Using a top-down approach, an agent-based model was developed within Netlogo where cells and extracellular matrix (ECM) fibers were composed of multiple agents to create deformable structures capable of exerting, reacting to and transmitting mechanical forces. Simulated cells remodeled the fibrous matrix to change both the density and alignment of the fibers and migrated within the matrix in ways that are consistent with previous experimental work. Cells compacted the matrix in their pericellular regions much more than the average compaction experienced for the entire matrix. Between pairs of cells, the anisotropy index increased, fibers became more aligned in the direction parallel to a line connecting the two cells and the matrix density increased. To explore the potential contribution of matrix stiffness gradients in the observed migration (i.e., durotaxis), a single-cell on a regular lattice of fibers possessing a stiffness gradient was simulated. Cells migrated preferentially in the direction of increasing stiffness at a rate of ∼2 cell diameter per 10,000 AU. This work demonstrates that matrix remodeling and durotaxis, both complex phenomena, might be emergent behaviors based on just a few rules that control how a cell can interact with a fibrous ECM.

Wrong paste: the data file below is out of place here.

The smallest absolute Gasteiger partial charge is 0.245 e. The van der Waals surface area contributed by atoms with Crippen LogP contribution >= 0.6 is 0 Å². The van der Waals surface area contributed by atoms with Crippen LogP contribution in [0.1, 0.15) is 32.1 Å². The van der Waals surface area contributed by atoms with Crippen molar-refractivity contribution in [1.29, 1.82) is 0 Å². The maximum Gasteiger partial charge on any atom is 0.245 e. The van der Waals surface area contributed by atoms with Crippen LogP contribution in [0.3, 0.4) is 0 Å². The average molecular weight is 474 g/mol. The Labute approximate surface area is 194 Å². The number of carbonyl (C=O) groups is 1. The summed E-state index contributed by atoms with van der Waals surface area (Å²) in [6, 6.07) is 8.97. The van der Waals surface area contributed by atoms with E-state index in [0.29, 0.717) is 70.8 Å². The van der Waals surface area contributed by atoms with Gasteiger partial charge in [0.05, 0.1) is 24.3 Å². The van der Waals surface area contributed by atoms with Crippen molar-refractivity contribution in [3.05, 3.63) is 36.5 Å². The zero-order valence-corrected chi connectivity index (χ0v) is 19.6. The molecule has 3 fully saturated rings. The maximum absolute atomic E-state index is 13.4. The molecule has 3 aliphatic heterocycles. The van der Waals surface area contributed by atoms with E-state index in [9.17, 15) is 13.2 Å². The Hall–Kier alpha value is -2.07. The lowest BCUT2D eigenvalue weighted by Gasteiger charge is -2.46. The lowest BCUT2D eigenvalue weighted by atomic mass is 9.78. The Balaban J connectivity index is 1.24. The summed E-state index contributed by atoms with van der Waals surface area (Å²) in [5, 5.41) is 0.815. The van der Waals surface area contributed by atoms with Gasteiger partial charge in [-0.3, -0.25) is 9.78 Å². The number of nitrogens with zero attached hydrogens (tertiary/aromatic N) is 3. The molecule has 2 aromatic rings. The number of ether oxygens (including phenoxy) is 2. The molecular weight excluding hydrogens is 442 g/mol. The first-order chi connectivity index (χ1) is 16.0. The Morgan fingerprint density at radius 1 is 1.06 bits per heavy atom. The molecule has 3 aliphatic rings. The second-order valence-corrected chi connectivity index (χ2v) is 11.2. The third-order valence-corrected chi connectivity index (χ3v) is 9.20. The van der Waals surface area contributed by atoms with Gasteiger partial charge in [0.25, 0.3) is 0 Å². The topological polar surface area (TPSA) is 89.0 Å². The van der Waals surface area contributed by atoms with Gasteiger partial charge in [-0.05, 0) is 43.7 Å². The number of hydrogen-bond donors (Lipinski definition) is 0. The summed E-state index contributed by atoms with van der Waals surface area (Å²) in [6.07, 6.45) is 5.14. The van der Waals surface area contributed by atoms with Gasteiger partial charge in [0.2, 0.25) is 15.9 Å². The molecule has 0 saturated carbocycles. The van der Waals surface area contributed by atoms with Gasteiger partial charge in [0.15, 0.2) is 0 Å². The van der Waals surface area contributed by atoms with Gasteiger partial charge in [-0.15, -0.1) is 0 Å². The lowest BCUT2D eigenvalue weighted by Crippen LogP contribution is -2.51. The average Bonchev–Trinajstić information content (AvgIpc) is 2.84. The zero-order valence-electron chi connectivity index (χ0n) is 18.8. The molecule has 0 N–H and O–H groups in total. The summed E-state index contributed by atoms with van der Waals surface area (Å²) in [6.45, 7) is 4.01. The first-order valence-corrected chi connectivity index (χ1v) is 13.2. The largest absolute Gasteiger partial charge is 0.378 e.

This content is only available via PDF.
You do not currently have access to this content.